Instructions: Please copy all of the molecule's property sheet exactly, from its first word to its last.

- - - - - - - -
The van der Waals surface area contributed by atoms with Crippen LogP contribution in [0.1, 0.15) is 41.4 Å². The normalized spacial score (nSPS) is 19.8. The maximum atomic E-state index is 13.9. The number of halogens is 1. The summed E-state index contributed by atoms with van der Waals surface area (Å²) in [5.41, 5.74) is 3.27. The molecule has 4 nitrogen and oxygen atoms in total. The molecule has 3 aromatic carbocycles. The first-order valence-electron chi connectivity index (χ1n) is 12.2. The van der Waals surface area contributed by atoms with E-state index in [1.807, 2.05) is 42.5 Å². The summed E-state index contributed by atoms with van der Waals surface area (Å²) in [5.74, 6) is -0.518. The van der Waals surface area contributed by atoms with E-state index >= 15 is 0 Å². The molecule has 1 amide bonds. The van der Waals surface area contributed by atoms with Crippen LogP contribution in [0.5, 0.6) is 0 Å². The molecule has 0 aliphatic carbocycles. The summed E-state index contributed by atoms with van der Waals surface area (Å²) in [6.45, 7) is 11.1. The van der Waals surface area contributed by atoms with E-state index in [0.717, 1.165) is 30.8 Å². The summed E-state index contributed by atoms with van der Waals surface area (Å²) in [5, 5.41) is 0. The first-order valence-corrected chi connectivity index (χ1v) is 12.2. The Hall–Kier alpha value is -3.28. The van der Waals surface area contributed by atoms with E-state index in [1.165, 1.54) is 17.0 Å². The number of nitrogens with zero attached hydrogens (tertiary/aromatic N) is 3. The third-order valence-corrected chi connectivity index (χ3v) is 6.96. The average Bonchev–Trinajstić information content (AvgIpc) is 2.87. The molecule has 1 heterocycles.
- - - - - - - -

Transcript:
The van der Waals surface area contributed by atoms with Crippen LogP contribution in [0.1, 0.15) is 41.4 Å². The normalized spacial score (nSPS) is 19.8. The maximum atomic E-state index is 13.9. The number of halogens is 1. The summed E-state index contributed by atoms with van der Waals surface area (Å²) in [5.41, 5.74) is 3.27. The molecule has 4 nitrogen and oxygen atoms in total. The molecule has 3 aromatic carbocycles. The first-order valence-electron chi connectivity index (χ1n) is 12.2. The van der Waals surface area contributed by atoms with E-state index in [1.807, 2.05) is 42.5 Å². The summed E-state index contributed by atoms with van der Waals surface area (Å²) in [5.74, 6) is -0.518. The van der Waals surface area contributed by atoms with E-state index >= 15 is 0 Å². The molecule has 1 amide bonds. The van der Waals surface area contributed by atoms with Crippen LogP contribution in [0.5, 0.6) is 0 Å². The molecule has 0 aliphatic carbocycles. The summed E-state index contributed by atoms with van der Waals surface area (Å²) in [6.45, 7) is 11.1. The van der Waals surface area contributed by atoms with E-state index in [0.717, 1.165) is 30.8 Å². The summed E-state index contributed by atoms with van der Waals surface area (Å²) in [5, 5.41) is 0. The first-order valence-corrected chi connectivity index (χ1v) is 12.2. The Hall–Kier alpha value is -3.28. The van der Waals surface area contributed by atoms with E-state index in [1.165, 1.54) is 17.0 Å². The number of nitrogens with zero attached hydrogens (tertiary/aromatic N) is 3. The third-order valence-corrected chi connectivity index (χ3v) is 6.96. The average Bonchev–Trinajstić information content (AvgIpc) is 2.87. The molecule has 1 heterocycles.